Asia-Pacific airports lose money but plan for more than 150 new airports

According to the Airports Council International (ACI), Asia-Pacific is expected to be the last region to return to pre-pandemic air travel levels. A full return to 2019 levels is not forecast until late 2024, with Asia-Pacific airports expected to lose $41 billion in revenue in 2021 and 2022.

The latest ACI Asia-Pacific forecasts indicate that the region will only reach about 55% of pre-pandemic volumes in 2022, not a huge difference from the 43.5% it recovered last year.


Domestic travel keeps airports afloat

Domestic passenger arrivals in China

Photo: Getty Images

Reaching 55% of pre-COVID levels this year contrasts sharply with the pace of recovery in Europe and North America, which are expected to reach 70% to 80%, respectively. The anchor of the Asia-Pacific recovery is international travel, driven mainly by China’s failure to join the world in opening its borders.

International airline capacity is 51% below 2019 levels and increased 8% in the second quarter of this year. Fortunately for the region’s airlines and airports, domestic capacity has reached 98.5% of pre-COVID levels and, with growth of 10.5% in the third quarter, is set to eclipse 2019 this year.

In the second quarter of 2022, total airport revenues in the region were 59% lower than in the same period of 2019, while total operating expenses were 11.5% lower. In general, airports in Asia-Pacific and the Middle East are handling less than half the number of passengers they did in 2019, while still incurring significant expenses, which is why they are losing money. With airlines across the region, except China, adding capacity, this balance may shift during peak travel periods at the end of the year and the upcoming Lunar New Year.

The reopening of Japan is good news

JAL 787

Photo: Getty Images

With the significant easing of pandemic-related restrictions in Japan, Hong Kong, South Korea and Taiwan, the region ends the year on a positive note. ACI Asia-Pacific Managing Director Stefano Baronci said the steady improvement in passenger volumes in the region is a positive indication of a sustained industry recovery.

“Restoring international connectivity will take longer and will depend in part on China’s decision to reconnect with the world. Macroeconomic headwinds, less acute in Asia than in other western regions, should not hinder a growth process”.

The ACI Airports Industry Outlook for Q3 2022 (July to September) analyzes the performance of the airport business in Asia-Pacific. It says that despite many positive indicators, the region is likely to lose its leading position as the world’s largest air passenger market in 2022. With around 1.84 billion passengers, ACI estimates that Asia-Pacific will finish behind Europe and will rank second with North America this year. In 2019, Asia-Pacific accounted for 3.38 billion passengers, 37% of global traffic, and this year’s traffic is the lowest since 2012.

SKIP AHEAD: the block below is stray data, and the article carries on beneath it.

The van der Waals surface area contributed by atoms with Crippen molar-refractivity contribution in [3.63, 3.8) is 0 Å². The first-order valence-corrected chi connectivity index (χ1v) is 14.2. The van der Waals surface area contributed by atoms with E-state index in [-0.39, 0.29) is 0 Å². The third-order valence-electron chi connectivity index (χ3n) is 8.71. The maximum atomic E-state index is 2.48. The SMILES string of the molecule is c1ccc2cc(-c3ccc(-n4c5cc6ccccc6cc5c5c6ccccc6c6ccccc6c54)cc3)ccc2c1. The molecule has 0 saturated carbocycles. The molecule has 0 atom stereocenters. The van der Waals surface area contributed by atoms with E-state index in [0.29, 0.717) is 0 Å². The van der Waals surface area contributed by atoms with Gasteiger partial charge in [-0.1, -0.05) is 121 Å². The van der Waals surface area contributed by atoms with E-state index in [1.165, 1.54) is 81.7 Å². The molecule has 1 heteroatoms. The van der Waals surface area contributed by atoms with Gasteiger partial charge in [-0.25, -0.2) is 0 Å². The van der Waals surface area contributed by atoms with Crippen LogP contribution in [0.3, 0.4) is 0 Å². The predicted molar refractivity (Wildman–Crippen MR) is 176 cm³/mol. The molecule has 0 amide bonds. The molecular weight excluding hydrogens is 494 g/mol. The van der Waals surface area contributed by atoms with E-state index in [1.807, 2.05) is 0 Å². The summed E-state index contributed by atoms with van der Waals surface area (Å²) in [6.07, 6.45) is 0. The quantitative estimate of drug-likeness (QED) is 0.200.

Photo: Airports in Thailand

300 new airports on the drawing board

Globally, the number of passengers is expected to grow from 9.2 billion in 2019 to around 19 billion in 2040, with Asia-Pacific and the Middle East accounting for 58% of total volumes. To cope with this growth, ACI says there are plans for nearly 300 new airports, with more than half in the Asia-Pacific. In the region, South Asia accounts for 18%, Southeast Asia 17% and emerging East Asia 12%. Building new airports to accommodate growth is one thing, but developments must be compatible with the net zero aviation goal by 2050.

In its study of airport capital expenditure, ACI found that a greenfield airport development had an 8% premium to reach net zero, compared to a 14-19% premium for disadvantaged developments. Baronci said airports that have achieved carbon neutrality have invested 12 percent more capital on average. He added:

“Funding and cost recovery of such ambitious plans will be an absolute necessity and will require strategic thinking, commercial acumen and legal certainty. Investing now in energy efficiency and zero carbon emissions will help airports become sustainable stewards for the future.”

Changi East site plan

Photo: Changi Airport Group

Economics aside, it will be interesting to see how the public sees hundreds of new airports being built around the Asia-Pacific. Commercial and private aviation are already on the environmental watch list, and we’ve seen how difficult it can be to add even one extra runway, so is this another black mark for the industry to counter?

Please let us know your thoughts in the comments section.

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